The Winthrop Town Council met remotely on Aug. 18 for its regularly scheduled weekly meeting where it heard updates on COVID and its impact on the school reopening and the library.
Health Director Meredith Hurley reported 334 documented COVID cases in Winthrop, with 24 deceased, 19 in isolation and 291 recovered. The majority of new cases are in the age range of 21 to 40. According to Gov. Bakerâ€™s new COVID color chart of Mass. cities and towns, Winthrop is currently a Yellow Zone trending toward a Red Zone, which is the most critical.
Town Manager Austin Faison drove home the severity of Winthropâ€™s current situation, saying the governor called him personally to address the town’s climbing numbers.
â€œWe are not in a good place,â€ he said. â€œWe shouldnâ€™t be looking for the light at the end of the tunnel. We are in the midst of it right now. This is very serious and itâ€™s not going away.â€
Faison reported that Gov. Baker is willing to provide resources to the town, such as increased testing and possibly opening a testing facility.
Caller Kurt Millar claimed the Winthrop Ferry was available for two-hour rentals for BYOB parties, which he said â€œsends a mixed messageâ€ to the community regarding social distancing.
The School Committee met on Aug. 17, where it decided the district would abandon its previously agreed-upon hybrid model of in-person and remote learning in favor of a fully remote curriculum for the fall. The decision came after Gov. Baker released the new COVID chart of Mass. towns that put Winthrop in a zone requiring remote learning.
Council President Phil Boncore was at the meeting, which he called â€œlong and intense.â€ He blamed the current situation on Winthrop residents not taking social distancing and mask-wearing seriously.
â€œWeâ€™ve not been great,â€ he said. â€œWe need to distance. We need to stay apart. Peopleâ€™s lives depend on it. If socializing stops, kids can go back to school.â€
Town Manager Faison added that if residents had taken safety protocols more seriously for the past several months that â€œwe might have been ready to send our kids to school.â€
Councilor Rob DeMarco expressed his disappointment in the committeeâ€™s decision, saying the hybrid model had a remote fallback plan that could have been implemented if needed. He alleged that the decision was made to benefit the administration more than the students.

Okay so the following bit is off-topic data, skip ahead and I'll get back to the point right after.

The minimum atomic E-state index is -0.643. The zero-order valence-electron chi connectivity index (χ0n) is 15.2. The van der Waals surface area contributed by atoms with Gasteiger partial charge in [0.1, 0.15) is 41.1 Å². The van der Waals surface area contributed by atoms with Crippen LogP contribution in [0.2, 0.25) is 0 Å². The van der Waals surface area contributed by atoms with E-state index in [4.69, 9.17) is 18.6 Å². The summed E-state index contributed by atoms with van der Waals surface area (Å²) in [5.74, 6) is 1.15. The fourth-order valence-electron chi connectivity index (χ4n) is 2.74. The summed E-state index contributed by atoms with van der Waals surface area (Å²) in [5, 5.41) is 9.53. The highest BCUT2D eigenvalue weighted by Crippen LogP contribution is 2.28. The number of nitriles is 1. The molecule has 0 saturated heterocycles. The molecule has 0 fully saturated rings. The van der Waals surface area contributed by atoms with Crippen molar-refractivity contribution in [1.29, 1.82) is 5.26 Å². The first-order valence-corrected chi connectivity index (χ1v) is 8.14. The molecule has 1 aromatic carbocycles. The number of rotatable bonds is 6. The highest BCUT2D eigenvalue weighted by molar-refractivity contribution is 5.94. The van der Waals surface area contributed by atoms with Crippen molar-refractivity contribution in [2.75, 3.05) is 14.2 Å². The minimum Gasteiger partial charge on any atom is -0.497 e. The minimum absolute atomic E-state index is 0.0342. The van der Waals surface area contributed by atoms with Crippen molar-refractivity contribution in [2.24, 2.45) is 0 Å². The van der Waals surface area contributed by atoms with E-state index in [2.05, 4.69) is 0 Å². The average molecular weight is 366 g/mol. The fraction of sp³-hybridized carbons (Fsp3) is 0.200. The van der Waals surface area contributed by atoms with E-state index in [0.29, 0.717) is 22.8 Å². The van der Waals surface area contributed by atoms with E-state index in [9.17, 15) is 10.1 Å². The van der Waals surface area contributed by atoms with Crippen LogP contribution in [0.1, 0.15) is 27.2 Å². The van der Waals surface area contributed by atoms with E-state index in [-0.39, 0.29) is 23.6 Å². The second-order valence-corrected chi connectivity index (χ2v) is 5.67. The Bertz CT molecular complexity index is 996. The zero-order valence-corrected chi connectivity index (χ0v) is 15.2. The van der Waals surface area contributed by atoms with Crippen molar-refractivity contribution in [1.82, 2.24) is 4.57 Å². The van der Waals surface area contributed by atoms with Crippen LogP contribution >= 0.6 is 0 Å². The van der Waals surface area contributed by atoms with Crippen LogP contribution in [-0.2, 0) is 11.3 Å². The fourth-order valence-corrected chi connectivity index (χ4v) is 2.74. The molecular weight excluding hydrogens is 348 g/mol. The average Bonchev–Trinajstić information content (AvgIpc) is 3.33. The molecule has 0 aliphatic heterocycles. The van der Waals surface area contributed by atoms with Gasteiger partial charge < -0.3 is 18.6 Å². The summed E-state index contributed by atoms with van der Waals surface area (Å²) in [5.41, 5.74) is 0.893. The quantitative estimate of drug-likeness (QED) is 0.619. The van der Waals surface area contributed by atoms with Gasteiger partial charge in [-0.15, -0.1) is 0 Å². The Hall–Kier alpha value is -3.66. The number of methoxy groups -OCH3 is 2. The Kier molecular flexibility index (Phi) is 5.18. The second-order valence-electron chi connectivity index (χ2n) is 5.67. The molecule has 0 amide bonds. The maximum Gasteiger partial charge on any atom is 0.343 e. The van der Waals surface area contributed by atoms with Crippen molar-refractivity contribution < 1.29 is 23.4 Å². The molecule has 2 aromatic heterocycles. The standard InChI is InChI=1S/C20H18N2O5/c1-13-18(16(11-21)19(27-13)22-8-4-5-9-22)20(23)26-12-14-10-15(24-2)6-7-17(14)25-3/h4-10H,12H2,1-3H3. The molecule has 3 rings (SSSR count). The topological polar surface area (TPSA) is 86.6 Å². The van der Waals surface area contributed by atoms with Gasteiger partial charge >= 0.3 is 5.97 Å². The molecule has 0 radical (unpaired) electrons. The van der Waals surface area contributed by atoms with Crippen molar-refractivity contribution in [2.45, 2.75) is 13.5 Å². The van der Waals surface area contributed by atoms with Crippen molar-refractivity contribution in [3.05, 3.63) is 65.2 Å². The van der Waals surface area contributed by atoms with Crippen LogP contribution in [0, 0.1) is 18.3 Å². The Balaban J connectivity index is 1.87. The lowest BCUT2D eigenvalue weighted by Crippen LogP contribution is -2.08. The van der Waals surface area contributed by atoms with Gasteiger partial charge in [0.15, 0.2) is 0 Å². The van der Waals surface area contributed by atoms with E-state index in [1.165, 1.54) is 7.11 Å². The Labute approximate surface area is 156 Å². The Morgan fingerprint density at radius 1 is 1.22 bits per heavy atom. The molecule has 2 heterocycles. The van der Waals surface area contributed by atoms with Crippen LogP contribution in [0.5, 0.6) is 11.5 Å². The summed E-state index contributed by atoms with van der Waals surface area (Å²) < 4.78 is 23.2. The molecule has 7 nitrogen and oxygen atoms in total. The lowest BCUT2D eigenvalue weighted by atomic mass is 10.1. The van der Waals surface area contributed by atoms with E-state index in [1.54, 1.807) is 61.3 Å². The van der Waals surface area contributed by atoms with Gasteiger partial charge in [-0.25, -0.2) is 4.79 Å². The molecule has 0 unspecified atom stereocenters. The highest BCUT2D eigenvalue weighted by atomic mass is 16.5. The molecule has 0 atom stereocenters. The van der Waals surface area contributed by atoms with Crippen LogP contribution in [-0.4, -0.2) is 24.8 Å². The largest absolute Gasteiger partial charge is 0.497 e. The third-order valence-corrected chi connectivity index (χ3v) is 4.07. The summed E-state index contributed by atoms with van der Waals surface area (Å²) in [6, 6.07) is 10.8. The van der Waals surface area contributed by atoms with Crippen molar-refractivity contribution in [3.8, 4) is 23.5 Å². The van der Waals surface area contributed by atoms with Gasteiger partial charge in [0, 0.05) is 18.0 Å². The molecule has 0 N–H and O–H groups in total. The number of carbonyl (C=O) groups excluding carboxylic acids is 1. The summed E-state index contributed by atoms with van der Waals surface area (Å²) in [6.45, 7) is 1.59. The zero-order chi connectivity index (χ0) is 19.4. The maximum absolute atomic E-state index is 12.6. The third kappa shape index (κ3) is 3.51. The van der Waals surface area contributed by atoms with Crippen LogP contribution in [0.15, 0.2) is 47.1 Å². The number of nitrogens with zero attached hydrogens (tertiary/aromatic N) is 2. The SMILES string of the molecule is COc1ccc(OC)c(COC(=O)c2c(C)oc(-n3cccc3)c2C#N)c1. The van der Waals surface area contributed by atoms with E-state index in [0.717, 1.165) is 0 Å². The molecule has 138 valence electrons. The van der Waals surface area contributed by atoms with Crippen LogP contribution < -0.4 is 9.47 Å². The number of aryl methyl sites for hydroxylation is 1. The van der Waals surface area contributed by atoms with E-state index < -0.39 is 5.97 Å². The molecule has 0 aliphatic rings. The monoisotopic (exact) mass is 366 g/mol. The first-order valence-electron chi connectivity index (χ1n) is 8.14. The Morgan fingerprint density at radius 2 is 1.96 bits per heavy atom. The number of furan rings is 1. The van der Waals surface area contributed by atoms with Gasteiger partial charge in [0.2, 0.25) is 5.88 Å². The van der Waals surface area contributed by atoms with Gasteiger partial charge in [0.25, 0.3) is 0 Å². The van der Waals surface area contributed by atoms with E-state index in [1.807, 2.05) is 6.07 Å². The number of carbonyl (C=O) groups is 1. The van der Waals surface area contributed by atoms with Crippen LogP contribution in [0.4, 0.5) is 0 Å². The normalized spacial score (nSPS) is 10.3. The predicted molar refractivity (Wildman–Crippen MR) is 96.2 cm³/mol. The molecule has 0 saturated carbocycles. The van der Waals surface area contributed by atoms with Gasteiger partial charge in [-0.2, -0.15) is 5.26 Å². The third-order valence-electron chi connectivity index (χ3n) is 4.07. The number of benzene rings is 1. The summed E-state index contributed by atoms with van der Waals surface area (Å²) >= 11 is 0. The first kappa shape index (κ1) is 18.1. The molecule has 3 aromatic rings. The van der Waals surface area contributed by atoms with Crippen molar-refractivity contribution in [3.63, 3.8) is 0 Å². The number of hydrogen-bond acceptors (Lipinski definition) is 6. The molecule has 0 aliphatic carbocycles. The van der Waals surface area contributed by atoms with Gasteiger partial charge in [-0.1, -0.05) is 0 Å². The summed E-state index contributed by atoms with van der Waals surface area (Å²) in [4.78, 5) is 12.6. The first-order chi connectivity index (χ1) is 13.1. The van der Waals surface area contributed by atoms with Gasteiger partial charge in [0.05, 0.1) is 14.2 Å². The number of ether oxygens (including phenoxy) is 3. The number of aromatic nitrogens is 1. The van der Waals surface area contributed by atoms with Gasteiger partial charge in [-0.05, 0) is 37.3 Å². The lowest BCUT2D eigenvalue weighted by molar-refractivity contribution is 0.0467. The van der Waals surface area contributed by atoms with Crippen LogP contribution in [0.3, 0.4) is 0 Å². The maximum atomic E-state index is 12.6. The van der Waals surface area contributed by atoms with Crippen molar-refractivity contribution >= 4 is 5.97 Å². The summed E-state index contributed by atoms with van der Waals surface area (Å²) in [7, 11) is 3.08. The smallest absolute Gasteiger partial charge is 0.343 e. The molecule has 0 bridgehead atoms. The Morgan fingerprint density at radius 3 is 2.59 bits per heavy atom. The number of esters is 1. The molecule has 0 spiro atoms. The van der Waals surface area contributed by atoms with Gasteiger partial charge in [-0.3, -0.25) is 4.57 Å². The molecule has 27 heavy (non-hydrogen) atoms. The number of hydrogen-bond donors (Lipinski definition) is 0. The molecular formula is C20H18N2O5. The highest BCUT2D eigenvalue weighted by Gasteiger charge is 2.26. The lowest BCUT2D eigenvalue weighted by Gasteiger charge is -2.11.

The library is currently offering pickup and dropoff service for physical media. In addition, it’s enhancing its collection of digital materials. The Council has requested more creative ways to expand library services.
Town Manager Faison reported that his office is currently working on virtual learning opportunities and getting Chromebooks and internet into the homes of children.
â€œ[The library] canâ€™t be a community center. It canâ€™t be what it was,â€ he said. â€œWeâ€™re not close to being open to the public. Weâ€™re trying to keep people safe.â€
He added that the town is currently engaging with the union to â€œmake the community happy.â€
Asst. Town Manager Anna Freedman stated that the plan is to bring back all of the furloughed library employees. She emphasized that their salaries cannot be moved to any other Town departments.
â€œThose funds will remain at the library,â€ she said.
Council asked that a library representative attend the next council meeting.
â€¢ The Councilors unanimously voted to name the new fieldhouse at Miller Field after Anthony Fucillo, who coached at Winthrop High School for 35 years.
â€¢ Early voting will be available in the Harvey Hearing Room at Town Hall from Aug. 22 to 28.
â€¢ The contractor for the CBD redevelopment project has asked to extend work into December. The town is researching whether or not this will be possible. The CBD will feature parklets for increased seating.
â€¢ An outside engineer has completed a bike study of the town that has been passed to the DPW for review. The plans create a network of bike paths around town. In addition, a group wants to extend the Greenway into Winthrop.
â€¢ Resident Bill Rice claimed that there was a large number of complaints from residents about a lack of enforcement of illegally parked vehicles on Point Shirley.